Is that optimism justified? Most analysts outline three scenarios—a nightmare of chaotic violence as rival groups return to all-out civil war, incremental progress towards stability and prosperity, or, finally, a mixture of the first two scenarios with chaotic violence and islands of relative calm coexisting.
The Afghan economy worries some most. Perhaps only 10 per cent of the vast international spend is ‘sustainable’, studies have concluded, so the impact of the drawdown will be very heavy. The inflated property prices in Kabul will decline further, the new shopping centres will be suddenly deserted. All those whose income depended on licit and illicit businesses linked to foreign militaries, governments and aid organisations will have to find new ways of making the large sums of cash they have become used to. The US Congress just decided to give ‘only’ $1.1 billion in assistance to Afghanistan, a substantial enough sum but still only half the amount sought by the Obama administration. There is one significant difference with 1989, however. Then the Afghan economy was in dire condition. Now it has enjoyed years of boom and is connected to that of the Gulf, the Middle East more generally, Central Asia and elsewhere.
Others worry about internal politics. Even if the presidential election scheduled on 5 April goes relatively well, Afghanistan’s institutions remain weak, corrupt and over-centralised. It is far from certain that they can sustain the pressures that will come as factions, communities and rapacious powerbrokers fight for influence. Najibullah was able to exploit tensions among his enemies, though failed to build himself a solid powerbase. Karzai’s successor will also have to divide and rule, all while containing centrifugal forces that have so often caused so many problems and reinvigorating a process aimed at drawing as many insurgents away from violence through ‘reconciliation’.
The biggest concern for most, inside and outside Afghanistan alike, is the security situation—the ongoing civil war. Some raise the prospect of the Taliban, like the mujahideen in the 1990s, successfully ousting a central government within five years of the international withdrawal. They point out that civilian casualties are on the rise—2,959 deaths and 5,656 injured in 2013—as is the military death toll which may be as high as 400 per month. They see no reason why there should be any improvement once tens of thousands of heavily-armed, well- funded, well-fed, well-trained US troops have gone. Others dismiss this as nonsense, arguing that it was the presence of those foreign troops which led to much of the insurgency, that most local warlords and insurgents are effectively local mafia bosses who are primarily interested in protecting their local interests, that though fighting has been bloody in recent months, the government has retaken any lost ground and that ANA troops now fight because in most places there are no international soldiers around to do all the heavy lifting.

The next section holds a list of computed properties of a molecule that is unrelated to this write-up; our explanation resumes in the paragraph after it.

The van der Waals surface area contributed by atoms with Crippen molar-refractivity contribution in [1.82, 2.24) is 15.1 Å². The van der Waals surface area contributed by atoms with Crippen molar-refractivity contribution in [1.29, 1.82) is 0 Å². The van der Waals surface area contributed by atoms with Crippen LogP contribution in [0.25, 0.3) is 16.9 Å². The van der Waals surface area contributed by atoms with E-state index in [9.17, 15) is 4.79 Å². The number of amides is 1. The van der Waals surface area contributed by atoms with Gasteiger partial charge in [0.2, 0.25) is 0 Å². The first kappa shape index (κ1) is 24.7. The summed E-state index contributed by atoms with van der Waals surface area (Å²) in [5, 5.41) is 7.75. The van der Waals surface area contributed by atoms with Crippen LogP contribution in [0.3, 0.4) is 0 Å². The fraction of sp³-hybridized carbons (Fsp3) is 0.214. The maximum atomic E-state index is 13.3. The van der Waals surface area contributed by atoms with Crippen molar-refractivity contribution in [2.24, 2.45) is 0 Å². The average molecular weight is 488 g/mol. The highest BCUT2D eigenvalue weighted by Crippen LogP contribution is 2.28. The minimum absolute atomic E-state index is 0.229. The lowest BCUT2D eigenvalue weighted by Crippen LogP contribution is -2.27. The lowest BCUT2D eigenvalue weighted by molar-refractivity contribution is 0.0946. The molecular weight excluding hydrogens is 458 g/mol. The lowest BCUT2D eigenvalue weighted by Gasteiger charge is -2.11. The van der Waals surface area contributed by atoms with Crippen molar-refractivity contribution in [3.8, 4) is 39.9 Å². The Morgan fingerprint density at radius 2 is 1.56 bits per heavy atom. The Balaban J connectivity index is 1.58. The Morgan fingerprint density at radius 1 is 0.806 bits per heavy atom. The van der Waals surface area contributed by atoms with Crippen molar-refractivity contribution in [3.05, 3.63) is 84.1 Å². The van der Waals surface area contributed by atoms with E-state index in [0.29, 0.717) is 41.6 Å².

Taliban commanders, says one international security official who spends six months a year in Afghanistan, have a life expectancy of around nine months; this alone is a significant disincentive to recruits. Nor, say the optimists, has substantial involvement of elements within the Pakistani security establishment brought an end to endemic factional infighting, nor assured tactical success on the battlefields. Continuing technical innovations in areas such as bomb-making, where advice from Pakistan-based groups appears to have been instrumental in increasing the lethality of devices customarily deployed by the insurgents, has brought little benefit to the insurgents, and suicide bombing continues to alienate the broader population. Even the significant funds possessed by the Taliban— their operations in Helmand alone are estimated to gain them at least $150 million yearly of their total income approaching half a billion dollars—has not led to victory. The Taliban remain almost exclusively Pashtun, unlike the multi- ethnic mujahideen of the 1980s and are thus limited to more or less the areas they now dominate or contest: the south, east and some of the north. The chances of insurgents taking Kabul, Herat, Jalalabad or Mazar-e-Sharif, analysts say, are slim. Some mention the bloody failure of the attempt by the combined forces of several mujahideen factions, bolstered by Arab volunteers, to capture Jalalabad in 1989 as an example of what happens when irregular fighters attempt a conventional operation. A ‘soft’ or ‘informal’ takeover of Kandahar is more likely however, they admit, though much depends on the exact number of troops the US leaves behind under a Bilateral Security Agreement that Karzai’s successor will almost certainly sign.